Cooling that Atlantic Coast sea level hotspot

Image from Sallenger et al

On Sallenger et al (2012) – Hotspot of Accelerated Sea Level Rise on the Atlantic Coast of North America

Guest post by Bob Tisdale

John Droz Jr. asked me to comment on the Sallenger et al (2012) paper Hotspot of Accelerated Sea Level Rise on the Atlantic Coast of North America. As you’ll recall, John Droz Jr. has reported on pending North Carolina legislation about rising sea level. Refer to the WattsUpWithThat posts here and here. Apparently, North Carolina lawmakers are concerned about the use of the word “accelerated” in Sallenger et al (2012). So I took an initial look at the sea level data for the Atlantic Coast “Hotspot”.

The shift in trends around 1990 noted in Sallenger et al (2012) appears to be a function of the natural variability of the North Atlantic.

In fact, Sallenger et al (2012) in their closing comments state that this is a possibility, but it was impossible for them to tell due to the limited availability of data (my boldface):

In regard to the role of cycles, the single ~ 60-yr pattern in Fig. 4a does not seem associated with 10–30 yr sea-level variations discussed in ref. 27. With our limited series length, the presence of cycles, for example associated with natural ocean variability and/or AMO, is indeterminate. In the Holocene geologic record of an NEH marsh, the authors of ref. 28found evidence of several rapid SLR increases separated by 900 yr or more that they associated with gyre changes. Regardless, our correlations suggest that should temperatures rise in the twenty-first century as projected, the NEH SLRD will continue to increase. If future sea-level variability is forced by aerosols and/or is part of a cycle, SLR in the NEH may also alternately fall below and rise above projections of IPCC scenarios alone.

Our analyses support a recent acceleration of SLR on ~ 1,000 km of the east coast of North America north of Cape Hatteras. This hotspot is consistent with SLR associated with a slowdown of AMOC.

In other words, Sallenger et al (2012) note there is an accelerated rate at which sea level is rising for a portion of the Atlantic coast of the United States, starting around 1990, but they don’t know the cause. In the opening sentence of the above quote, they comment about the observed 60-year cycles in the Atlantic Multidecadal Oscillation and how they do not agree with the results of their reference 27, which is Frankcombe and Dijkstra (2009) Coherent multidecadal variability in North Atlantic sea level.

The abstract of Frankcombe and Dijkstra (2009) reads:

Tide gauge records from around the North Atlantic are examined and found to show variability on 20–30 year time scales. Sea surface height variability along the western boundary of the North Atlantic shows a particularly strong and coherent signal. Similar variability is also found in an ensemble of runs using a state-of-the-art climate model (GFDL CM2.1). This sea surface height variability is linked to variability of temperatures in the upper layers of the ocean and thence to the Atlantic Multidecadal Oscillation. The variability is consistent with the excited internal ocean mode mechanism of multidecadal variability derived from idealised models and the timescale is consistent with that derived from observations of sub-surface temperature variability.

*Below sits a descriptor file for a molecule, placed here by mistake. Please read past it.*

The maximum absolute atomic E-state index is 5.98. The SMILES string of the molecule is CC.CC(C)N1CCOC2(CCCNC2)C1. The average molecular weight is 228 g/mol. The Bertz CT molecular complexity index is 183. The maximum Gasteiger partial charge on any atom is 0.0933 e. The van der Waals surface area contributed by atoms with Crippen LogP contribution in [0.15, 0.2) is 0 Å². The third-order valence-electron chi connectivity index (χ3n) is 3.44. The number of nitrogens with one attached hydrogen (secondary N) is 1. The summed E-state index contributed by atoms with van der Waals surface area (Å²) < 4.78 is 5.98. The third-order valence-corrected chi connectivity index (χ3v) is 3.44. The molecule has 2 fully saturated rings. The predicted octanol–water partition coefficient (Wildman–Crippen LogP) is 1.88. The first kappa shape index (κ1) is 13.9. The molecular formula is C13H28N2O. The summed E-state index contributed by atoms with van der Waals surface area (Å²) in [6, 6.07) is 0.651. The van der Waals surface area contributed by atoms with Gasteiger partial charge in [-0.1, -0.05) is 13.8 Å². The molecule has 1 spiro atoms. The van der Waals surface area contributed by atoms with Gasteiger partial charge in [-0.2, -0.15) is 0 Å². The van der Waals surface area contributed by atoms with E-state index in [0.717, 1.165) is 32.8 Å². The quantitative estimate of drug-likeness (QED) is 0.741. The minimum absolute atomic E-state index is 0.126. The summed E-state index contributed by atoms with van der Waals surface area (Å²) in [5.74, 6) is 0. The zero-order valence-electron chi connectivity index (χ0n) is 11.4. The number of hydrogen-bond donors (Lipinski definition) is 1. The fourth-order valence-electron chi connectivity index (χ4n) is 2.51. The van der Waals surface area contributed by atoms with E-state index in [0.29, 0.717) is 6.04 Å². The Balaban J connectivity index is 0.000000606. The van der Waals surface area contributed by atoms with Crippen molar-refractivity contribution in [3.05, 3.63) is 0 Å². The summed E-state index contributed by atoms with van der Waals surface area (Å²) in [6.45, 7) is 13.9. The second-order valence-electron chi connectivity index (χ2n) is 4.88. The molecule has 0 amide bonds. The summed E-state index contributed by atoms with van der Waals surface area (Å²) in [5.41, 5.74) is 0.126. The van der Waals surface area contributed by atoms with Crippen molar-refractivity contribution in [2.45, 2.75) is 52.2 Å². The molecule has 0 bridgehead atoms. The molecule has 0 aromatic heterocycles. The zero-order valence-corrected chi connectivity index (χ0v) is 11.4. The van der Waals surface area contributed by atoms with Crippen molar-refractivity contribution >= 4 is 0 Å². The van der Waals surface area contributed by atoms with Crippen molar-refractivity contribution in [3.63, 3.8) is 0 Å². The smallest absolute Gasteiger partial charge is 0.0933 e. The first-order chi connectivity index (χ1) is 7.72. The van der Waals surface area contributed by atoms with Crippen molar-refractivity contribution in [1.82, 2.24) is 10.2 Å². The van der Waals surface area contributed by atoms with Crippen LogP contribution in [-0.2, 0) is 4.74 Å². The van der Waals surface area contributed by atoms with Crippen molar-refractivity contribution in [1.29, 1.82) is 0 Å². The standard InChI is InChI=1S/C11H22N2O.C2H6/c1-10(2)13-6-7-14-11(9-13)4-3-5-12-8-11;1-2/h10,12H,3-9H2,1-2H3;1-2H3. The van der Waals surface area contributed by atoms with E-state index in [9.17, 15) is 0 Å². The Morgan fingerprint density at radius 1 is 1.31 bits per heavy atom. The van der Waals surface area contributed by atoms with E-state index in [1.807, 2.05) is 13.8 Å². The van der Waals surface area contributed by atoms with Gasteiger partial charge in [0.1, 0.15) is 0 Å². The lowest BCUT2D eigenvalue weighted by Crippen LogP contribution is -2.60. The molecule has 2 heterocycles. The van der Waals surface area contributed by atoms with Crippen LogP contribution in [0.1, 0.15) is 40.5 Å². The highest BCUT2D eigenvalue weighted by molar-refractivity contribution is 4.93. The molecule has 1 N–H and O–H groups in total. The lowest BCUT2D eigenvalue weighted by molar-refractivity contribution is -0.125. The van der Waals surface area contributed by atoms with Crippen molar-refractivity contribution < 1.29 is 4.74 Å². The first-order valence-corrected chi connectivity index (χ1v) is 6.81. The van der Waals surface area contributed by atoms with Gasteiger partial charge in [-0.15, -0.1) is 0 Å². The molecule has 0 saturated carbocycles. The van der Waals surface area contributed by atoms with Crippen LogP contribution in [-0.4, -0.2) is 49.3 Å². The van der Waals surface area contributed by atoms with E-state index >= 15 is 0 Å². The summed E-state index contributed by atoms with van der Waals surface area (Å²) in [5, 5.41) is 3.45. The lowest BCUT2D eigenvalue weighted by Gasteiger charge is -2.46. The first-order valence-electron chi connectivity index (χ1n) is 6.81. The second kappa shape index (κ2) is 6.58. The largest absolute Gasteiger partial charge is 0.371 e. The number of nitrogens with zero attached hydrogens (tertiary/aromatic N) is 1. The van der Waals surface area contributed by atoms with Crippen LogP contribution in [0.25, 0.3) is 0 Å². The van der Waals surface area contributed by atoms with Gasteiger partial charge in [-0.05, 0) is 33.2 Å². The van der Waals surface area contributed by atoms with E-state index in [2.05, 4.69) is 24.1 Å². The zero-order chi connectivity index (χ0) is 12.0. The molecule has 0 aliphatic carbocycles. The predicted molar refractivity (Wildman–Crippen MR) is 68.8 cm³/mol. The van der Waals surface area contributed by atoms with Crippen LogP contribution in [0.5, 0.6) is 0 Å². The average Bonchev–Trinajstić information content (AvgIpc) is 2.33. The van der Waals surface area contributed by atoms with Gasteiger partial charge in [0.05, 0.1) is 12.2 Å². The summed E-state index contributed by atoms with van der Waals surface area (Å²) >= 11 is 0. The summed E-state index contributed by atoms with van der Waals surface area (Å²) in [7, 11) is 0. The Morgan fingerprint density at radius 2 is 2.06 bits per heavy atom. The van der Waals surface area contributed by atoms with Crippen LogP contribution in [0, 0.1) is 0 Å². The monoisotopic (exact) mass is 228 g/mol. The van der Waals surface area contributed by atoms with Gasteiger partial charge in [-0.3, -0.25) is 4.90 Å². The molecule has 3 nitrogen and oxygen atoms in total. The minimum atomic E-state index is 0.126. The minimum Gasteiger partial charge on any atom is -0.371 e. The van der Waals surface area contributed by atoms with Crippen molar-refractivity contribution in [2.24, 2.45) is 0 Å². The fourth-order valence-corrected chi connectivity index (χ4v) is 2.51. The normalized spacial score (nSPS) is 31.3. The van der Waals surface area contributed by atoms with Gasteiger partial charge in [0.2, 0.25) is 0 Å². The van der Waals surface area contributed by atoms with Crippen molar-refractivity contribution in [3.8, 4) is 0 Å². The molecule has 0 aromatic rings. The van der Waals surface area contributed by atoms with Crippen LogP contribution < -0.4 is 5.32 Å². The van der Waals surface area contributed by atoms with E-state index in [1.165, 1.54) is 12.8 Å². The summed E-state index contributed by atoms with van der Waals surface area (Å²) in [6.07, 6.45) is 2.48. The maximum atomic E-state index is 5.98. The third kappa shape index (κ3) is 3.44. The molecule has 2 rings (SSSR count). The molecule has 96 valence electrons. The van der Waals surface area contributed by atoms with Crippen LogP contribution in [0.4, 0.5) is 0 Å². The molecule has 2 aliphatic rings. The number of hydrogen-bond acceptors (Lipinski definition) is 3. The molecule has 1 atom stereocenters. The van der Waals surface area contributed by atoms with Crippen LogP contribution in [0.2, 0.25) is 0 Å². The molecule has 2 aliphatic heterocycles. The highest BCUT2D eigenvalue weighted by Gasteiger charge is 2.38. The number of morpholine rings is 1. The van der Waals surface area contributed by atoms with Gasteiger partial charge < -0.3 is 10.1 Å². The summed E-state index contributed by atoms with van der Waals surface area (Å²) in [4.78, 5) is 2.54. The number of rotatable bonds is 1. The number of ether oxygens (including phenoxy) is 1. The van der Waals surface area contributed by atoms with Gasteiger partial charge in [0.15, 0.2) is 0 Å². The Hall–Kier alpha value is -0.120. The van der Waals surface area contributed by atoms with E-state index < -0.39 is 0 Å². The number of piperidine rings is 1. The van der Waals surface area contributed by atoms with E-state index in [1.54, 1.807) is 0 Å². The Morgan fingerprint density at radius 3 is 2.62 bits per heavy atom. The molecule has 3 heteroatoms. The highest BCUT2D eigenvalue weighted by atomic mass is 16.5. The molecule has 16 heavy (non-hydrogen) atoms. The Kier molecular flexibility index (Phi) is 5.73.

The last sentence Frankcombe and Dijkstra (2009) reads:

The long tide gauge records analysed here certainly point to the importance of the 20–30 year period over the 50–70 year period more commonly associated with the AMO.

Immediately, one wants to examine a time-series graph of the “Hotspot” sea level data in the Sallenger et al (2012) paper to get an idea of what the multidecadal variability in the data looks like. If there’s a 20-30 cycle in the data, and if the last cycle started in 1990, then odds are the cycle has already peaked and has started back down again. Also, picking the last break point in a dataset with known multidecadal variability, adding before and after trends to the data, and then stating the data during the last period has accelerated has a familiar ring to it. It sounds very similar to the nonsensical tactic the IPCC tried in FAQ 3.1 Figure 1 from their 4thAssessment Report to show that global surface temperatures were warming at an accelerated rate.

Curiously, there were no time-series graphs of the “hotspot” sea level anomalies in Sallenger et al (2012). That raises the question: what didn’t they want to show?

To determine the multidecadal signal in the East Coast “Hotspot” sea level data, I downloaded Permanent Service for Mean Sea Level (PSMSL) tidal gage-based sea level data, same dataset used in Sallenger et al (2012), from the KNMI Climate Explorer. It can be found there on their Monthly station datawebpage. As you many of you are aware, the tidal gage-based sea level data is sparse, rarely continuous, and few have more than a few decades of data. In other words, it’s troublesome to work with, which is one of the reasons I rarely look at sea level data. So I selected the stations with the longest data, 70 years or more, along the Atlantic coast that were included in the “hot-spot” group of Sallenger et al (2012), from North Carolina to Massachusetts, that were also relatively continuous; that is, they did not have a lot of missing data. They included New York (Battery), Philadelphia (Pier9N), Atlantic City, Boston, Newport, Hampton Roads, and Sandy Hook. Since John Droz was interested in North Carolina, I added Wilmington, NC to the mix. We’ll call the combination of those datasets “Hotspot+1”. The Wilmington data had the shortest term, so it set the start year of 1935. Not too surprisingly, it had the lowest trend from 1935 to 2008. Refer to Figure 1. However, since we’re going to detrend the data, its lower trend would have little influence on this preliminary look at the East Coast sea level data. Note: The PSMSL data at the KNMI climate Explorer ends in 2008. Sallenger et al (2012) ended their analyses in 2009, so we’ve only lost a year.